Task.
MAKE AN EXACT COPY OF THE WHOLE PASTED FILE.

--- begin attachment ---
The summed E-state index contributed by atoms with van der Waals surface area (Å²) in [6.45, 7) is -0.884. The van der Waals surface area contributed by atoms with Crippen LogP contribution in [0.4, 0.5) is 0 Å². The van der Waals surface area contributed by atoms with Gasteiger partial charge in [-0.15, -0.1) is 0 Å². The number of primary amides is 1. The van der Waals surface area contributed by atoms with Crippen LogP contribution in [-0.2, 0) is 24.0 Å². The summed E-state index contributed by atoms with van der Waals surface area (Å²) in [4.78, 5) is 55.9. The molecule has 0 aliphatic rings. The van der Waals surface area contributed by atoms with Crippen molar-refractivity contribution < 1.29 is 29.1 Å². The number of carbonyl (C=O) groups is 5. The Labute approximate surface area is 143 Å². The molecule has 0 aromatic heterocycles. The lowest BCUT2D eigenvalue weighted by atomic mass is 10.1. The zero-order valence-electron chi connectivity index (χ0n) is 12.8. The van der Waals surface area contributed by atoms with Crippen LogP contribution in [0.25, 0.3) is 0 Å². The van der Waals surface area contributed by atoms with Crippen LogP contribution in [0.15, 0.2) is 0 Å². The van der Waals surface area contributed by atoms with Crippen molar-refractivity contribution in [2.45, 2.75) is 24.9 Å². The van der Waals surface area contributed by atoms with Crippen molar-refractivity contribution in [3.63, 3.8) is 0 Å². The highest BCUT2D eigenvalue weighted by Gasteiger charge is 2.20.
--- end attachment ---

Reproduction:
The summed E-state index contributed by atoms with van der Waals surface area (Å²) in [6.45, 7) is -0.884. The van der Waals surface area contributed by atoms with Crippen LogP contribution in [0.4, 0.5) is 0 Å². The van der Waals surface area contributed by atoms with Gasteiger partial charge in [-0.15, -0.1) is 0 Å². The number of primary amides is 1. The van der Waals surface area contributed by atoms with Crippen LogP contribution in [-0.2, 0) is 24.0 Å². The summed E-state index contributed by atoms with van der Waals surface area (Å²) in [4.78, 5) is 55.9. The molecule has 0 aliphatic rings. The van der Waals surface area contributed by atoms with Crippen molar-refractivity contribution < 1.29 is 29.1 Å². The number of carbonyl (C=O) groups is 5. The Labute approximate surface area is 143 Å². The molecule has 0 aromatic heterocycles. The lowest BCUT2D eigenvalue weighted by atomic mass is 10.1. The zero-order valence-electron chi connectivity index (χ0n) is 12.8. The van der Waals surface area contributed by atoms with Crippen LogP contribution in [0.25, 0.3) is 0 Å². The van der Waals surface area contributed by atoms with Crippen LogP contribution in [0.15, 0.2) is 0 Å². The van der Waals surface area contributed by atoms with Crippen molar-refractivity contribution in [2.45, 2.75) is 24.9 Å². The van der Waals surface area contributed by atoms with Crippen molar-refractivity contribution in [3.63, 3.8) is 0 Å². The highest BCUT2D eigenvalue weighted by Gasteiger charge is 2.20.